May 17, 2020

Huawei, HKT launch Digital Transformation Practice Centre

huawei
Telecommunications
HKT
Hong Kong Telecommunications
Jonathan Dyble
1 min
Huawei
Leading Chinese technology company Huawei has announced the launch of a new Digital Transformation Practice Centre (DTPC) in partnership with Hong Kong...

Leading Chinese technology company Huawei has announced the launch of a new Digital Transformation Practice Centre (DTPC) in partnership with Hong Kong Telecommunications (HKT) in the aim of enhancing digitisation processes.

“We look forward to working with carriers and partners around the world to make their digital business a reality,” Huawei said.

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Located in Hong Kong, the centre will leverage HKT’s own digital transformation experiences to guide others, providing on-site sharing and insight to global visitors.

“It has been a pleasure working with strategic partner Huawei to pioneer the ROADS-driven digital transformation project,” said Peter Lam, Managing Director of HKT Engineering.

“We have built all new cloud infrastructure and platforms to strengthen HKT's digital operation capabilities and improve our customer service. We hope to work more closely with Huawei going forward to share our best practices with the industry and accelerate digital transformation across the globe.”

The centre is Huawei’s latest initiative in the way of digital transformation, having announced its plans to construct a new innovation-focused OpenLab in Malaysia.

Further, the company also hosted the Global Digital Transformation Forum in the lead up to the ongoing Mobile World Congress (MWC) 2018.

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Jun 10, 2021

The Talent War for Skilled Tech Workers

CIO
Technology
HR
covid-19
Elise Leise
3 min
CIOs and recruiters battle over programmers, cybersecurity professionals, and cloud architects, as the need for skilled tech workers hits an all-time high

Post-pandemic, our biggest problem might be a lack of skilled tech talent. As companies move forward with their digital transformation plans, they aim to hire new staff and train their current employees. Out of 750 UK companies polled in a Studio Graphene digital report, 45% plan to hire new tech staff in the next 12 months and more than half (53%) intend to invest in training for their current workers. 

 

Companies are realising that their survival now depends on a limited pool of qualified technology workers. Among the hardest-hit economies are those in Brazil, Indonesia, and Japan, but even the United States and the UK will experience the squeeze. “It’s pure supply and demand”, said Alan Guarino, a Korn Ferry vice-chairman. “Companies are paying more...but there’s still a shortage of high-skilled workers. Technology is the thread that runs across every aspect of business”.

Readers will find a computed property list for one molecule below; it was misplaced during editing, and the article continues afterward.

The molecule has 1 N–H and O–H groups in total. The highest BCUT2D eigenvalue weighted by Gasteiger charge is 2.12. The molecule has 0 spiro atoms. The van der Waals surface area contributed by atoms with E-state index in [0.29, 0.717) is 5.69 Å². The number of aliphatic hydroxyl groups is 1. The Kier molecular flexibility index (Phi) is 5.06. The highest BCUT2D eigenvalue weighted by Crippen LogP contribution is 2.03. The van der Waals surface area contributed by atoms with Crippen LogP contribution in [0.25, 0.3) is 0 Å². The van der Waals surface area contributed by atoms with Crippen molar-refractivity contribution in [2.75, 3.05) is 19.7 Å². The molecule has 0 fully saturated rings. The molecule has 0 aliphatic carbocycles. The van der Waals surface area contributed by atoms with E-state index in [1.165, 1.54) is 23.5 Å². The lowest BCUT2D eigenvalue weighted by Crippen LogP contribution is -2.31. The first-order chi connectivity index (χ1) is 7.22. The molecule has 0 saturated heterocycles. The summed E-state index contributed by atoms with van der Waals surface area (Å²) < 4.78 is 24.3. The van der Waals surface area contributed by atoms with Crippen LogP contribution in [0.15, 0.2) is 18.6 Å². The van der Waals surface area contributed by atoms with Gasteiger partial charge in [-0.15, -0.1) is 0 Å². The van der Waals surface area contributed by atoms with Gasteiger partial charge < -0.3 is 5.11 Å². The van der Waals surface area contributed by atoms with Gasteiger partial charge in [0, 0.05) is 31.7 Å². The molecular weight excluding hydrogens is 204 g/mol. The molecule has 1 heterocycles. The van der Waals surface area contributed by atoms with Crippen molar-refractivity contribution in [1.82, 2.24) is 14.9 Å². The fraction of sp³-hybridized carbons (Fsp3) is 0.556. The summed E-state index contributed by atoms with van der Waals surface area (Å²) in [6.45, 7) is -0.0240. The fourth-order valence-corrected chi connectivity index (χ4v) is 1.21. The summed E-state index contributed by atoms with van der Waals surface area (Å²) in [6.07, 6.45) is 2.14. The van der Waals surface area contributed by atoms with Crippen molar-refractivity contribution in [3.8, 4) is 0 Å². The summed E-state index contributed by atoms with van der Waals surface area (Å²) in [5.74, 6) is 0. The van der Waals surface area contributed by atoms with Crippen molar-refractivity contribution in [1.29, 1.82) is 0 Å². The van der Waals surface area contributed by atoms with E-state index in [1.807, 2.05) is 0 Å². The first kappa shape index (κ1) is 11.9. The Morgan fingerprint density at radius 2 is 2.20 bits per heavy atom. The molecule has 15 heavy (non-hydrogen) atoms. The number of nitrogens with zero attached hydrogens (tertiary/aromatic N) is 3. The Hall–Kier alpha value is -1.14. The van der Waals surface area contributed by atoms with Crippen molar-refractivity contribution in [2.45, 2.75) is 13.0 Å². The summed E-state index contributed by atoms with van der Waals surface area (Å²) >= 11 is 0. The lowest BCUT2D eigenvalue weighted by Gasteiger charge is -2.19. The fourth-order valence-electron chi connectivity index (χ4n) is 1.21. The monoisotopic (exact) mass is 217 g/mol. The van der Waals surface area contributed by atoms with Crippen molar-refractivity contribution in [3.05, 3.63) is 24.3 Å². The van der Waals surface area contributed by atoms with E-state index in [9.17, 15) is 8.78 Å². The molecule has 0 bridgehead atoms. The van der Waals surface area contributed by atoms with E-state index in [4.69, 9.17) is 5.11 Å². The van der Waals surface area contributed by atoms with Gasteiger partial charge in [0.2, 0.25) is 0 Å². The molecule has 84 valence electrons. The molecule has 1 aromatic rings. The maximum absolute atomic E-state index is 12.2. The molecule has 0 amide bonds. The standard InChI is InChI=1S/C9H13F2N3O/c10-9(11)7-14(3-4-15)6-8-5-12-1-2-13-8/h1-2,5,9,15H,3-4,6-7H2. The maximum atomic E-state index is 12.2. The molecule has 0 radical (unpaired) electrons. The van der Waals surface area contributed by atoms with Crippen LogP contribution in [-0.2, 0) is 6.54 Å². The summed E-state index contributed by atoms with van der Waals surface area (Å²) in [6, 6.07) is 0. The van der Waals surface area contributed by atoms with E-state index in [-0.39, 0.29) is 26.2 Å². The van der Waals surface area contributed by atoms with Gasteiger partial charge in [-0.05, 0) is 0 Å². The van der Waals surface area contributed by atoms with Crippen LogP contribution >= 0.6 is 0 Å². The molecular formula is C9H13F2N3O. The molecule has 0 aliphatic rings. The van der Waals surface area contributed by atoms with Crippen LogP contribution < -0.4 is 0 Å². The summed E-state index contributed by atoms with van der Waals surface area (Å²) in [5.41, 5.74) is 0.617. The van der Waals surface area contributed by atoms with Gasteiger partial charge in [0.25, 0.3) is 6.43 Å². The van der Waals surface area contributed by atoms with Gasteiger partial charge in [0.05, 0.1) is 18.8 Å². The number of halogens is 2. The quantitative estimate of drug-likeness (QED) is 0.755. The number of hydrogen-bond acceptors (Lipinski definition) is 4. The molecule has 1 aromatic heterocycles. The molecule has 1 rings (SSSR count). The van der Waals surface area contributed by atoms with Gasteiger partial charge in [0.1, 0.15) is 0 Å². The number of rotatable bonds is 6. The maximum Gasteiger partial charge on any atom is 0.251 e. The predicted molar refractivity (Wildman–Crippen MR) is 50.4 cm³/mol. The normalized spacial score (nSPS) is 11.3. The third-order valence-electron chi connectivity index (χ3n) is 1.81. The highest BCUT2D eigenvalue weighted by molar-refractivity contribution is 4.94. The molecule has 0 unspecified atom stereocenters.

Which Jobs Are In Demand? 

According to a 2021 IT salary report by Robert Half Technology, the most in-demand tech jobs of the year include information security professionals, cloud architects, database administrators, systems analysts, and DevOps engineers, among others. But in those fields, it’s difficult to find hires with significant experience, multiple specialisations, and a high level of expertise. And multinationals such as Google, Apple, and IBM usually scoop them up. 

 

Regardless of the exact role, companies need workers who can implement advanced security systems, target cloud and network vulnerabilities, document risk points and failures, and abide by new industry tech regulations. This will likely mean that companies start to take certifications like the ones pioneered by Google and Amazon, instead of insisting on four-year undergraduate degrees. 

 

But even as coding boot camps and year-long certification programmes have ramped up to try to close the gap, smaller tech firms and startups struggle to compete with their bigger counterparts. Remote work doesn’t help matters. “Hire-from-anywhere policies will only heat up a tight candidate market”, said Ryan Sutton, a district president of technology staffing services at Robert Half. “Companies who were already having a hard time recruiting are no longer just working against local competitors, but potentially desirable companies across the country”.

 

How Can CIOs Solve the Crisis? 

As governments try to do their part—Poland offers residency and potential citizenship to skilled tech workers, India offers broad IT, telecommunications, and cybersecurity programmes, and the Netherlands lets its foreign employees earn 30% tax-free income—company executives must take measures of their own. 

 

Some CIOs have started looking to other countries to source expert talent. In the United States, where 80% of U.S. employers state that tech recruiting is a significant challenge, some firms are looking to Mexico, where 20% of college graduates have engineering degrees. As a result, tech companies such as Cisco and Intel have sourced labour from both the U.S. and Mexico. 

 

To compete, here are some first steps: 

 

  • Invest in cybersecurity and cloud development training programmes 
  • Hire based on skills and expertise, not necessarily degrees
  • Outsource to other countries with high percentages of skilled engineers and programmers


Overall, companies that broaden their search for talent and upskill their current employees will be best equipped for digital transformation. As Ritam Gandhi, founder and director of Studio Graphene, said: “Our research shows that, on the whole, UK businesses have adopted a long-term mindset [towards] technology and innovation”.

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